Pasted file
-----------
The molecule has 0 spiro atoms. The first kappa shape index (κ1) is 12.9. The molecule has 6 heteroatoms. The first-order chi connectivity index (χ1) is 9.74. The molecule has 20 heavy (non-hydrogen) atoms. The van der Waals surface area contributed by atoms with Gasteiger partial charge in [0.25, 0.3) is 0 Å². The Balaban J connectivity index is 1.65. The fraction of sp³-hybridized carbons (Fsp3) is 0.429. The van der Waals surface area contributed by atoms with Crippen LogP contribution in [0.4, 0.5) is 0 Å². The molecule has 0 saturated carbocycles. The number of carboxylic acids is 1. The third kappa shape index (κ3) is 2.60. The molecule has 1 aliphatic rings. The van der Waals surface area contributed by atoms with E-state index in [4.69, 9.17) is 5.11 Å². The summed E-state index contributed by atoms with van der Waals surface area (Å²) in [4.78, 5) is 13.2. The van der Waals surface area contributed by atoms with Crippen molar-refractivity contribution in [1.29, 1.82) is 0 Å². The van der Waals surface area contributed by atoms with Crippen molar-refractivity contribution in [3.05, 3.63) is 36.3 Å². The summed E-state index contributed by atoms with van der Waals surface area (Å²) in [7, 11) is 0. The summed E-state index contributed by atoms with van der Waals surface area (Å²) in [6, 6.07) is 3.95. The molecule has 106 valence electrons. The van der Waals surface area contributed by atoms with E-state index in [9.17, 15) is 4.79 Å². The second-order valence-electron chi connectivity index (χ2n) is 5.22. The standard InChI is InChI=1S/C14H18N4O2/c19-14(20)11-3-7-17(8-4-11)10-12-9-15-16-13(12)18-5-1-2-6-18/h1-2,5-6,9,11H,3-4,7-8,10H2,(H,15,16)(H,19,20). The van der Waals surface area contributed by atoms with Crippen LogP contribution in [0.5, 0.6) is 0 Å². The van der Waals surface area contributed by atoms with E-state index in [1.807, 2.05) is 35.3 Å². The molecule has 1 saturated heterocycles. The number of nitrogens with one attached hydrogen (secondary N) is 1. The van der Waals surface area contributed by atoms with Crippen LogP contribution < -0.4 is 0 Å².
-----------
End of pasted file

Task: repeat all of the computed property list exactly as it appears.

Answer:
The molecule has 0 spiro atoms. The first kappa shape index (κ1) is 12.9. The molecule has 6 heteroatoms. The first-order chi connectivity index (χ1) is 9.74. The molecule has 20 heavy (non-hydrogen) atoms. The van der Waals surface area contributed by atoms with Gasteiger partial charge in [0.25, 0.3) is 0 Å². The Balaban J connectivity index is 1.65. The fraction of sp³-hybridized carbons (Fsp3) is 0.429. The van der Waals surface area contributed by atoms with Crippen LogP contribution in [0.4, 0.5) is 0 Å². The molecule has 0 saturated carbocycles. The number of carboxylic acids is 1. The third kappa shape index (κ3) is 2.60. The molecule has 1 aliphatic rings. The van der Waals surface area contributed by atoms with E-state index in [4.69, 9.17) is 5.11 Å². The summed E-state index contributed by atoms with van der Waals surface area (Å²) in [4.78, 5) is 13.2. The van der Waals surface area contributed by atoms with Crippen molar-refractivity contribution in [1.29, 1.82) is 0 Å². The van der Waals surface area contributed by atoms with Crippen molar-refractivity contribution in [3.05, 3.63) is 36.3 Å². The summed E-state index contributed by atoms with van der Waals surface area (Å²) in [7, 11) is 0. The summed E-state index contributed by atoms with van der Waals surface area (Å²) in [6, 6.07) is 3.95. The molecule has 106 valence electrons. The van der Waals surface area contributed by atoms with E-state index in [9.17, 15) is 4.79 Å². The second-order valence-electron chi connectivity index (χ2n) is 5.22. The standard InChI is InChI=1S/C14H18N4O2/c19-14(20)11-3-7-17(8-4-11)10-12-9-15-16-13(12)18-5-1-2-6-18/h1-2,5-6,9,11H,3-4,7-8,10H2,(H,15,16)(H,19,20). The van der Waals surface area contributed by atoms with Crippen LogP contribution in [0.5, 0.6) is 0 Å². The van der Waals surface area contributed by atoms with E-state index in [1.807, 2.05) is 35.3 Å². The molecule has 1 saturated heterocycles. The number of nitrogens with one attached hydrogen (secondary N) is 1. The van der Waals surface area contributed by atoms with Crippen LogP contribution < -0.4 is 0 Å².